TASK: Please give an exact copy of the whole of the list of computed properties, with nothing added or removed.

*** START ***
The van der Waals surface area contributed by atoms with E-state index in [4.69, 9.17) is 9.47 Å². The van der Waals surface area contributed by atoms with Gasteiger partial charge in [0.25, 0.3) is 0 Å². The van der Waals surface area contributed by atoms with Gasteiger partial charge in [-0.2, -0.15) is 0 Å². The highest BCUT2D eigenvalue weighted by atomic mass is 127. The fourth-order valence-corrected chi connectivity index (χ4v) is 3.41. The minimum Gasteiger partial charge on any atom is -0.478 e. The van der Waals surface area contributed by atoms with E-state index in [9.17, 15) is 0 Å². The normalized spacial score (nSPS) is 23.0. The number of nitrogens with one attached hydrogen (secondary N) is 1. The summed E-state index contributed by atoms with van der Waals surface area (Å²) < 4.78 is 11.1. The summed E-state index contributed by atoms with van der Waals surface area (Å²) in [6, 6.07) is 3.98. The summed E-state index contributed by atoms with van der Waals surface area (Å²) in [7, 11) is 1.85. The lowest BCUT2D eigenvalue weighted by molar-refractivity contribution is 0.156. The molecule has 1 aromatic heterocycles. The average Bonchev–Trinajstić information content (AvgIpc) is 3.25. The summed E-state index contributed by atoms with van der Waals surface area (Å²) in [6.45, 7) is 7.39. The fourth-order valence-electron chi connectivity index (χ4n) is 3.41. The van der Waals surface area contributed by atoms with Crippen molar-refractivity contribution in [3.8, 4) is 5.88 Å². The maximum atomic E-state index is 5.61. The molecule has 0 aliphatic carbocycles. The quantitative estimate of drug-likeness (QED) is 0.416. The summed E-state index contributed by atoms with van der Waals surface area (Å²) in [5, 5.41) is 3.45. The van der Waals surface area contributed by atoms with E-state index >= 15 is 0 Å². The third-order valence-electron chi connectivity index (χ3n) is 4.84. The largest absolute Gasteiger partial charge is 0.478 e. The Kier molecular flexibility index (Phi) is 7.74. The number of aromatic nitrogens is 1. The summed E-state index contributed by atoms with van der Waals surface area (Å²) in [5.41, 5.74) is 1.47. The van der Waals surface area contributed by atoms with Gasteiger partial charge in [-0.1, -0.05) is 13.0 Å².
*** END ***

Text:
The van der Waals surface area contributed by atoms with E-state index in [4.69, 9.17) is 9.47 Å². The van der Waals surface area contributed by atoms with Gasteiger partial charge in [0.25, 0.3) is 0 Å². The van der Waals surface area contributed by atoms with Gasteiger partial charge in [-0.2, -0.15) is 0 Å². The highest BCUT2D eigenvalue weighted by atomic mass is 127. The fourth-order valence-corrected chi connectivity index (χ4v) is 3.41. The minimum Gasteiger partial charge on any atom is -0.478 e. The van der Waals surface area contributed by atoms with E-state index in [9.17, 15) is 0 Å². The normalized spacial score (nSPS) is 23.0. The number of nitrogens with one attached hydrogen (secondary N) is 1. The summed E-state index contributed by atoms with van der Waals surface area (Å²) < 4.78 is 11.1. The summed E-state index contributed by atoms with van der Waals surface area (Å²) in [6, 6.07) is 3.98. The summed E-state index contributed by atoms with van der Waals surface area (Å²) in [7, 11) is 1.85. The lowest BCUT2D eigenvalue weighted by molar-refractivity contribution is 0.156. The molecule has 1 aromatic heterocycles. The average Bonchev–Trinajstić information content (AvgIpc) is 3.25. The summed E-state index contributed by atoms with van der Waals surface area (Å²) in [6.45, 7) is 7.39. The fourth-order valence-electron chi connectivity index (χ4n) is 3.41. The van der Waals surface area contributed by atoms with Crippen molar-refractivity contribution in [3.8, 4) is 5.88 Å². The maximum atomic E-state index is 5.61. The molecule has 0 aliphatic carbocycles. The quantitative estimate of drug-likeness (QED) is 0.416. The summed E-state index contributed by atoms with van der Waals surface area (Å²) in [5, 5.41) is 3.45. The van der Waals surface area contributed by atoms with E-state index >= 15 is 0 Å². The third-order valence-electron chi connectivity index (χ3n) is 4.84. The largest absolute Gasteiger partial charge is 0.478 e. The Kier molecular flexibility index (Phi) is 7.74. The number of aromatic nitrogens is 1. The summed E-state index contributed by atoms with van der Waals surface area (Å²) in [5.41, 5.74) is 1.47. The van der Waals surface area contributed by atoms with Gasteiger partial charge in [-0.1, -0.05) is 13.0 Å².